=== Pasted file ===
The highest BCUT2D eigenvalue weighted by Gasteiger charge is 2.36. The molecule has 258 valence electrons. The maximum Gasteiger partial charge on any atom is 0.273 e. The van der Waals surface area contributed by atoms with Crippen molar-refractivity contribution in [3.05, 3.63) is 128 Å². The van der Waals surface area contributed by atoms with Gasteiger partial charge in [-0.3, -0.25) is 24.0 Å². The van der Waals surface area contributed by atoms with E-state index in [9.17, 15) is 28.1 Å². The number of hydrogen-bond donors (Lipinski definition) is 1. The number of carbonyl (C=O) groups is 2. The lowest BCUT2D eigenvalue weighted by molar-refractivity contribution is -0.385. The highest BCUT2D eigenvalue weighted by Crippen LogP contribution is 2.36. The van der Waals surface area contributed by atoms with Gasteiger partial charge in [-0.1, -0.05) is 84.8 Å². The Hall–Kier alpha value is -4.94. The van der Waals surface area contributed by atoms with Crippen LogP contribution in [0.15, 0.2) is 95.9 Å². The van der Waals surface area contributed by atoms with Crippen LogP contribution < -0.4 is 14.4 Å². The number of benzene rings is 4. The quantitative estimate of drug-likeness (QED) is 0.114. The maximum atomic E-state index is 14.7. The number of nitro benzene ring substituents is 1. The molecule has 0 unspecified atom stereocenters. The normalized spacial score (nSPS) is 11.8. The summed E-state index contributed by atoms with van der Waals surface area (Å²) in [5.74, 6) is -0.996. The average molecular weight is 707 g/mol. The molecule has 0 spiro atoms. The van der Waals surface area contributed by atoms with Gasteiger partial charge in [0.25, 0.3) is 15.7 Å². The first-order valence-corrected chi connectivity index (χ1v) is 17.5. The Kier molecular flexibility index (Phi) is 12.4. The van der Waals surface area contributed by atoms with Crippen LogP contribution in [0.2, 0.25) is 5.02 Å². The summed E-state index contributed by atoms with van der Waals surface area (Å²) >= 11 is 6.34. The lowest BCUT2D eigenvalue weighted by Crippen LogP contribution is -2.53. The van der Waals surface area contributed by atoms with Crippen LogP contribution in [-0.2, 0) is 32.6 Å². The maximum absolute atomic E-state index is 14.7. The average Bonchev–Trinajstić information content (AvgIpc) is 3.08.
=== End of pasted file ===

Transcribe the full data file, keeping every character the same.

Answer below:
The highest BCUT2D eigenvalue weighted by Gasteiger charge is 2.36. The molecule has 258 valence electrons. The maximum Gasteiger partial charge on any atom is 0.273 e. The van der Waals surface area contributed by atoms with Crippen molar-refractivity contribution in [3.05, 3.63) is 128 Å². The van der Waals surface area contributed by atoms with Gasteiger partial charge in [-0.3, -0.25) is 24.0 Å². The van der Waals surface area contributed by atoms with E-state index in [9.17, 15) is 28.1 Å². The number of hydrogen-bond donors (Lipinski definition) is 1. The number of carbonyl (C=O) groups is 2. The lowest BCUT2D eigenvalue weighted by molar-refractivity contribution is -0.385. The highest BCUT2D eigenvalue weighted by Crippen LogP contribution is 2.36. The van der Waals surface area contributed by atoms with Gasteiger partial charge in [-0.1, -0.05) is 84.8 Å². The Hall–Kier alpha value is -4.94. The van der Waals surface area contributed by atoms with Crippen LogP contribution in [0.15, 0.2) is 95.9 Å². The van der Waals surface area contributed by atoms with Crippen LogP contribution < -0.4 is 14.4 Å². The number of benzene rings is 4. The quantitative estimate of drug-likeness (QED) is 0.114. The maximum atomic E-state index is 14.7. The number of nitro benzene ring substituents is 1. The molecule has 0 unspecified atom stereocenters. The normalized spacial score (nSPS) is 11.8. The summed E-state index contributed by atoms with van der Waals surface area (Å²) in [5.74, 6) is -0.996. The average molecular weight is 707 g/mol. The molecule has 0 spiro atoms. The van der Waals surface area contributed by atoms with Gasteiger partial charge in [0.25, 0.3) is 15.7 Å². The first-order valence-corrected chi connectivity index (χ1v) is 17.5. The Kier molecular flexibility index (Phi) is 12.4. The van der Waals surface area contributed by atoms with Crippen LogP contribution in [0.2, 0.25) is 5.02 Å². The summed E-state index contributed by atoms with van der Waals surface area (Å²) >= 11 is 6.34. The lowest BCUT2D eigenvalue weighted by Crippen LogP contribution is -2.53. The van der Waals surface area contributed by atoms with Crippen LogP contribution in [-0.2, 0) is 32.6 Å². The maximum absolute atomic E-state index is 14.7. The average Bonchev–Trinajstić information content (AvgIpc) is 3.08.